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How to Treat Portal Hypertension And Cirrhosis?


Things to note:
  • Ascites: salt restriction, i.e. < 2 g/day.
  • Monitor weight regularly.
  • Bed rest.
  • Encephalopathy: low protein diet. Severe protein restriction may accentuate catabolism. Use increments of 20 g protein per day as tolerated.
  • Exclude infection, high protein load, occult bleed, sedatives and electrolyte disturbances.
  • Variceal bleeding: endoscopic sclerotherapy and/or banding.

Medical Treatment:
Ascites, oedema
If no response to strict bed rest after 2-3 days:
  • Spironolactone, oral, 50-200 mg daily.
    • Titrate to higher dosages with caution.
    • Maximum dose: 400 mg daily.
    • May cause hyperkalemia.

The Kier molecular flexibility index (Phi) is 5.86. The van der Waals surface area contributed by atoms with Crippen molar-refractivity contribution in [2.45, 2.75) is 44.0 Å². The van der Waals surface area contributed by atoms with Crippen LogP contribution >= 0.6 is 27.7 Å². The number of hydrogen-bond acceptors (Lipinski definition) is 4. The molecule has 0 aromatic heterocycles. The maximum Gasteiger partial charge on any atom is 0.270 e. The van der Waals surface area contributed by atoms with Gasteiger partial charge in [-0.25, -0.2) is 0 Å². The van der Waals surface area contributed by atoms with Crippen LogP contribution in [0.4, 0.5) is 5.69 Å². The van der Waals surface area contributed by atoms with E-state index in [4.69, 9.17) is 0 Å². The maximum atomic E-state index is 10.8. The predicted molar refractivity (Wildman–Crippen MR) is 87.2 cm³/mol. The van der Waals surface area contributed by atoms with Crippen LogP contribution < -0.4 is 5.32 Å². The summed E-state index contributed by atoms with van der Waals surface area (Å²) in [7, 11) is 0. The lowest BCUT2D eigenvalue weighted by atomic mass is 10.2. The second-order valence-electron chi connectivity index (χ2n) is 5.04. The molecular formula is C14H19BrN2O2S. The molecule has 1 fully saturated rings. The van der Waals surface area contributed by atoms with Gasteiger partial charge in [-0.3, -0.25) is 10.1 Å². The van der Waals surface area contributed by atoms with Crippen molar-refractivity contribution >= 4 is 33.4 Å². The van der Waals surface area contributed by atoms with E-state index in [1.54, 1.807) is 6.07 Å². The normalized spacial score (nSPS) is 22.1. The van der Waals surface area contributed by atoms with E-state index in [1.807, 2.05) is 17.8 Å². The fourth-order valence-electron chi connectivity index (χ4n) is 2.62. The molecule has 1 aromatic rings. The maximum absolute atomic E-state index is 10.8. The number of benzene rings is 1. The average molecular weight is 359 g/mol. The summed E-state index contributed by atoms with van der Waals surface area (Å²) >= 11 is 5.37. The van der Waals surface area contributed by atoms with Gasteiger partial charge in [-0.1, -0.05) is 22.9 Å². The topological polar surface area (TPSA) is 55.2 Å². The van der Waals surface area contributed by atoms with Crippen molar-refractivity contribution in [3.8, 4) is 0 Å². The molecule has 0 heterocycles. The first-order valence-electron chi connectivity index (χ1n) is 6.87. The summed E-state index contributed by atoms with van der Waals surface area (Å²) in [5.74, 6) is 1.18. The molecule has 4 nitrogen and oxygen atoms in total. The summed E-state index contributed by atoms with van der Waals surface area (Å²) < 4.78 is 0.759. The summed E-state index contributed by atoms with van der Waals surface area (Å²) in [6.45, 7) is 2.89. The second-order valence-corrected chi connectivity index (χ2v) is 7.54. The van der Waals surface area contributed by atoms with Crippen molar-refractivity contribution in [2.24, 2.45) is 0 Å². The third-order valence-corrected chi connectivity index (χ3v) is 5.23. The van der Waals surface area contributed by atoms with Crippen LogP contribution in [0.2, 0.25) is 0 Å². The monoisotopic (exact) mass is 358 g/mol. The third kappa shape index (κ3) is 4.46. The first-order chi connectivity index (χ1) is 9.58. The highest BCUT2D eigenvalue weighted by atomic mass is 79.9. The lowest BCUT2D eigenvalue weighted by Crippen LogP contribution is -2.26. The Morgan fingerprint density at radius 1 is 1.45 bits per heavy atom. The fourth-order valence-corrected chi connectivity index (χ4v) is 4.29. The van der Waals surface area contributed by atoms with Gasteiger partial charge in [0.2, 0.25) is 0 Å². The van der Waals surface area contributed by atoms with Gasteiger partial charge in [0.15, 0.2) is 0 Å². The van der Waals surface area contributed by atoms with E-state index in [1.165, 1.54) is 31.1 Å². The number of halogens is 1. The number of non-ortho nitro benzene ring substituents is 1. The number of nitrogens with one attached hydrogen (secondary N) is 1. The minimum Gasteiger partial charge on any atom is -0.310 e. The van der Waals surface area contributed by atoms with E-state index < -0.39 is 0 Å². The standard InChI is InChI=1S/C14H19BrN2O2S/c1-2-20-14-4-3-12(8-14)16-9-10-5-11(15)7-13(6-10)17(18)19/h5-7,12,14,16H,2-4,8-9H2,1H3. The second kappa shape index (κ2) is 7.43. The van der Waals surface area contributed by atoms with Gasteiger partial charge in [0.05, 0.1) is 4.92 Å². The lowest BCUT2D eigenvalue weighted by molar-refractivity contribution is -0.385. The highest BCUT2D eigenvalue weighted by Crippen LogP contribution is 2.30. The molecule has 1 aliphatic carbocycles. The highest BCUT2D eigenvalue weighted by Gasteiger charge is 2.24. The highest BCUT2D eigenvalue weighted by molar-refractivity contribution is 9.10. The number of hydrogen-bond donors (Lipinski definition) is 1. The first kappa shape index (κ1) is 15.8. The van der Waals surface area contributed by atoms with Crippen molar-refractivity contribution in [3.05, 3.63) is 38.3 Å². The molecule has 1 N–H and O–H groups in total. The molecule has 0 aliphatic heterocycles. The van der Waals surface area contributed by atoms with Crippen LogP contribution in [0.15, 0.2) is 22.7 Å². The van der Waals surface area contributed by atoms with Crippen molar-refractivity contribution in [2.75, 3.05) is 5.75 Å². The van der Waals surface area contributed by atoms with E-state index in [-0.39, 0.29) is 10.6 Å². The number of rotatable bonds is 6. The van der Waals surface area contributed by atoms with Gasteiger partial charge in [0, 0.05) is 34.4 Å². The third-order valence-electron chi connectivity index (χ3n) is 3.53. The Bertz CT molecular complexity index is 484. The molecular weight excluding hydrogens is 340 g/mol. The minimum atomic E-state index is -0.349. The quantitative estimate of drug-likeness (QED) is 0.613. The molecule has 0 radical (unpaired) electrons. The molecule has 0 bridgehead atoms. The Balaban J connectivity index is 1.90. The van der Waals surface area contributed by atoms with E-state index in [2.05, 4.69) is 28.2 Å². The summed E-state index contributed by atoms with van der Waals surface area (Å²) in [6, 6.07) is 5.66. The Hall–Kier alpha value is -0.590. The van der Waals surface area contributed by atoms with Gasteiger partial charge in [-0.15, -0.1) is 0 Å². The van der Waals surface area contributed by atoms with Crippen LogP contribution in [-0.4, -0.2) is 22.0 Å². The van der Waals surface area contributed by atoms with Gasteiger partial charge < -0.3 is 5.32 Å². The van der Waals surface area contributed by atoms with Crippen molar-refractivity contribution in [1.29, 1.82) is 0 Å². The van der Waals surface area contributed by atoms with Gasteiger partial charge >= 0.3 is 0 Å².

• Can be combined with furosemide.
    • Potassium supplementation is not necessary.
AND
If there is no response to spironolactone or if there is Gross fluid retention:
  • Furosemide, oral, 20-40 mg daily, initially for a few days to increase natriuresis.
    • Titrate carefully to desired effect as rapid fluid shift may precipitate liver failure.
    • Optimal dose: 160 mg daily.
    • Measure response to diuretics. Aim for weight loss of:
      300-500 g/day patients without oedema
      800-1000 g/day patients with peripheral oedema.
Resistant ascites
  • Patients not responding to optimal diuretic therapy, sufficient salt restriction and avoiding NSAIDs.
  • These patients may require regular large volume paracentesis, i.e. > 5 L, as outpatients, if possible .
  • Protect against haemodynamic collapse.
  • Crystalloid replacement.
Large-volume ascites
  • Large volume paracentesis is the method of choice as it is faster, more effective and has fewer adverse effects compared to diuretics.
  • Diuretics are indicated as maintenance therapy to prevent recurrence of ascites.
Encephalopathy
  • Lactulose, oral, 10-30 mL 8 hourly.
Oesophageal varices
To reduce the risk of bleeding:
  • Propranolol, oral 10-20 mg 12 hourly.